We both left Nora’s at the same time – he moved to Southern Maryland and bought an organic farm and I moved to Boston to work as a cook at Biba’s under the tutelage of Lydia Shire and Susan Regis. I visit Brett and Chris (and Allesandra who is now 9!) at least twice a year.
Like most professions, there’s also something to be done when running a farm. And like cooking in a restaurant, the to-do list has a timing that cannot be altered. In a restaurant, for example, you must serve a guest his dinner within 30 minutes of the order, not the next day or even 2 hours later. Similarly, on a farm, the produce and weather dictate when certain chores need to be done. Fields can only be plowed within a certain window before or after a heavy rain, tomatoes must be picked two days before full ripeness, and eggs must be gathered within 12 hours to prevent the chicken from demolishing them. Since Brett’s to-do list is always full, the only way to spend time with him is to work the land along with him – planting seeds, harvesting greens, sorting eggs or staking tomatoes. Over the years, our friendship has grown as has my knowledge of farming, soil management and organic seed genetics.
Much of Brett’s produce is familiar – tomatoes, watermelons, sweet potatoes and lettuces. Often he has a varietal that is not found in American markets – for example, the Courge Long de Nice – a French squash that resembles zucchini in the summer and butternut squash in the fall. The flavor has more depth than either of its American counterparts. But my favorite is the Peachy-Mama chili. Native to Brazil, this mild chili looks like a habanero, but tastes like a florally, sweet bell pepper. Since no seed supplier carries this line, he is careful to protect the seeds and the gene line.
Peachy- mamas take about 5 months from seed to fruit. Last summer some plants ripened a solid 3 weeks early. Brett was careful to harvest and save these seeds. This year, he is planting them with the expectation that this gene line will have a shorter maturation time.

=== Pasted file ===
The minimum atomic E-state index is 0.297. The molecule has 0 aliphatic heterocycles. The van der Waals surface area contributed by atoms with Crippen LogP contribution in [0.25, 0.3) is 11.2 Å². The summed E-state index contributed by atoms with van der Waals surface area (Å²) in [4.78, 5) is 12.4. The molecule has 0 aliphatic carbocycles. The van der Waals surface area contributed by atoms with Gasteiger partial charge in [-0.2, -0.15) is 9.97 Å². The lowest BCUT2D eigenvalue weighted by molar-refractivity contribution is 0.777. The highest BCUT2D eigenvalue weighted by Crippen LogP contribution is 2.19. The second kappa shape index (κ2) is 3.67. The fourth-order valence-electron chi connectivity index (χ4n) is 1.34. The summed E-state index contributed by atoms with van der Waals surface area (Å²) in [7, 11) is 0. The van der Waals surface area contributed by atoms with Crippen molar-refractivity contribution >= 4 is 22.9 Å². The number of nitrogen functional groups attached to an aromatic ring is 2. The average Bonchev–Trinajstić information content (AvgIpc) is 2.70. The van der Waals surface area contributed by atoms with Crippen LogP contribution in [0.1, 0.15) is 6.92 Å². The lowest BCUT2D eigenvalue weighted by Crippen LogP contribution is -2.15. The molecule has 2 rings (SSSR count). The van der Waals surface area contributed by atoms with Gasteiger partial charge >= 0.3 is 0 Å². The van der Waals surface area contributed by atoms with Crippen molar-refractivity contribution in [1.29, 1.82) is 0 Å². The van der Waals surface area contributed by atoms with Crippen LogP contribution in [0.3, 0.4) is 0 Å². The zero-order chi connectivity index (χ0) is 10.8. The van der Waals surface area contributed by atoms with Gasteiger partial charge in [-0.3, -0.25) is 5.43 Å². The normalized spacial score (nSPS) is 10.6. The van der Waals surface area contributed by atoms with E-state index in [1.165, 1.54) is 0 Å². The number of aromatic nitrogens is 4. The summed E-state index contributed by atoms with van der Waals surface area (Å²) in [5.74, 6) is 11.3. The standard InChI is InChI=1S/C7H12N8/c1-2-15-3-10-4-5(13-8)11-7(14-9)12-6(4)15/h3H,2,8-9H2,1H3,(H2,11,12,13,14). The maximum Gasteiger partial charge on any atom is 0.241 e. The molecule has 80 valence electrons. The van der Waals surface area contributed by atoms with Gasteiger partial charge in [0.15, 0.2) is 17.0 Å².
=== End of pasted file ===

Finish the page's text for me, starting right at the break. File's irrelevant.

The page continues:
Last summer Brett also sent me home with some broccoli raab seeds. I planted them in the fall and barely had a chance to enjoy the plants before the first snow fall came. When the snow finally melted this spring, a few plants began to emerge from the soil – winter tolerant raab. I shared with Brett this exciting news and promised to save the seeds for him. In Cambridge, we get too much snow for a winter hardy plant to survive in the fields, but Brett’s land does not get the amount of snow we do, so he can harvest in the fields (as opposed to greenhouses) throughout the winter months. With a seed that can survive sub-freezing temperatures, he will be able to grow the more flavorful field variety rather than the milder greenhouse.
The broccoli raab has taken since April to go from plant to flower to seed. Once the seed pods develop they must dry and cure before they are ready to be harvested. If harvested too soon they are green and wet, and will mold. When properly cured, the seeds are black and last for several years in the freezer. See green (uncured seeds) in the pods and black (cured seeds) in the background
Labels: tales from the farm----- --------